(CN) — A Texas oil tycoon is accusing Democratic gubernatorial candidate Beto O’Rourke of defaming him on the campaign trail with a “relentless and malicious attack” of a $1 million political donation he made to Republican Governor Greg Abbott months after the state’s deadly winter storm.
O’Rourke, who called the lawsuit “frivolous” at news conference on Monday afternoon, won the Democratic nomination for governor last week. He has made Abbott’s handling of the state’s electrical grid collapse during the February 2021 freeze a core piece of his campaign, including claims that Abbott was paid off by Kelcy Warren, chairman of Energy Transfer, to not fix the grid.
Warren, 66, stepped down as CEO of Energy Transfer in October 2020 but remains executive chairman. The billionaire Republican donor sued O’Rourke in San Saba County state court on Feb. 18, claiming the former congressman has no basis to repeatedly state that Warren committed extortion and bribery based on a campaign contribution Warren made to Abbott four months after the state’s blackout.
Warren filed his lawsuit in San Saba County, population 5,730, where he resides. Judge Evan Stubbs, a Republican first elected in 2014, is overseeing the proceedings.
O’Rourke said in social media posts that Warren’s $1 million donation to Abbott’s campaign came after the oil pipeline company reported earnings of $2.4 billion over five days while millions of Texans shivered in their own powerless homes without running water and an electrical grid at the brink of collapse.
“Looks like a bribe to me,” O’Rourke said of Warren's donation in a Facebook live video last month.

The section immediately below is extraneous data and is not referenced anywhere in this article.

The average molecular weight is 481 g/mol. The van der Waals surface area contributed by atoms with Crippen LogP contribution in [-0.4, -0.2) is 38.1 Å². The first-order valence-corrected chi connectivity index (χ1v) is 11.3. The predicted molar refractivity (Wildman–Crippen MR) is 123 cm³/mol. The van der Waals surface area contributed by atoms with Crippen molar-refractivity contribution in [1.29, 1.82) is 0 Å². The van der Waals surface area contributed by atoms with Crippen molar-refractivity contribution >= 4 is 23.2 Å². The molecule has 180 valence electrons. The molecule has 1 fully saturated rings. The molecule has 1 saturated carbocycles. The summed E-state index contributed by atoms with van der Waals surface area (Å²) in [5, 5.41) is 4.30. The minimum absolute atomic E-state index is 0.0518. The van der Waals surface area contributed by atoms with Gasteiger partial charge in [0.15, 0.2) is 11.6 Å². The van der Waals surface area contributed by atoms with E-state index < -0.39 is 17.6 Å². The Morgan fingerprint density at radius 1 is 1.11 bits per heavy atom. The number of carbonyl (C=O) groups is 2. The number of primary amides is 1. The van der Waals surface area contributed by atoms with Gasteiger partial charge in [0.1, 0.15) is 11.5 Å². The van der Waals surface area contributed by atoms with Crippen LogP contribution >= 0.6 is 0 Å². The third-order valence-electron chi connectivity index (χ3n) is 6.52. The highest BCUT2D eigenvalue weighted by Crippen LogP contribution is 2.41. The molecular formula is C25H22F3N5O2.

“O’Rourke intended that his malicious and baseless defamatory statements publicly humiliate Warren and discourage others from contributing to Governor Abbott’s campaign,” Warren says in his 15-page lawsuit. “O’Rourke should be held liable for his lies and forced to pay for the damage he has caused.”
O’Rourke and Abbott are locked in a head-to-head matchup for the governor’s mansion after both candidates easily beat out their multiple challengers in their primary races March 1.
Abbott has tied O’Rourke to national Democrats unpopular in parts of Texas and has repeatedly slammed him as too liberal for the state that hasn't elected a Democratic governor since 1990. O’Rourke sees momentum in his attacks over the fallout of last year’s winter storm and Abbott’s support of controversial laws recently passed in the Republican-controlled Legislature, including the state’s ban on abortion after six weeks of pregnancy.
“The power grid – maybe you’ve heard of it?” O’Rourke said at a San Antonio meet-and-greet in January to jeering in the crowd.
“Instead of listening to the experts or to any of us, he listened to his donors, those willing to cut million-dollar checks to prevent any regulation or oversight or cost to them or their bottom line,” he said.
O’Rourke told reporters on Monday that he began receiving letters from Warren’s attorneys in February telling him “to back off this story,” but chose not to.
“Not only is he trying to influence the political process through the campaign donations he is making, not only did he make illegal windfall profits off the suffering, misery and death of our fellow Texans, he’s now trying to shut us down in the courts through a frivolous lawsuit,” O’Rourke said.
“We feel very, very good about obviously the facts underlying the things I’ve said along the way,” he added.
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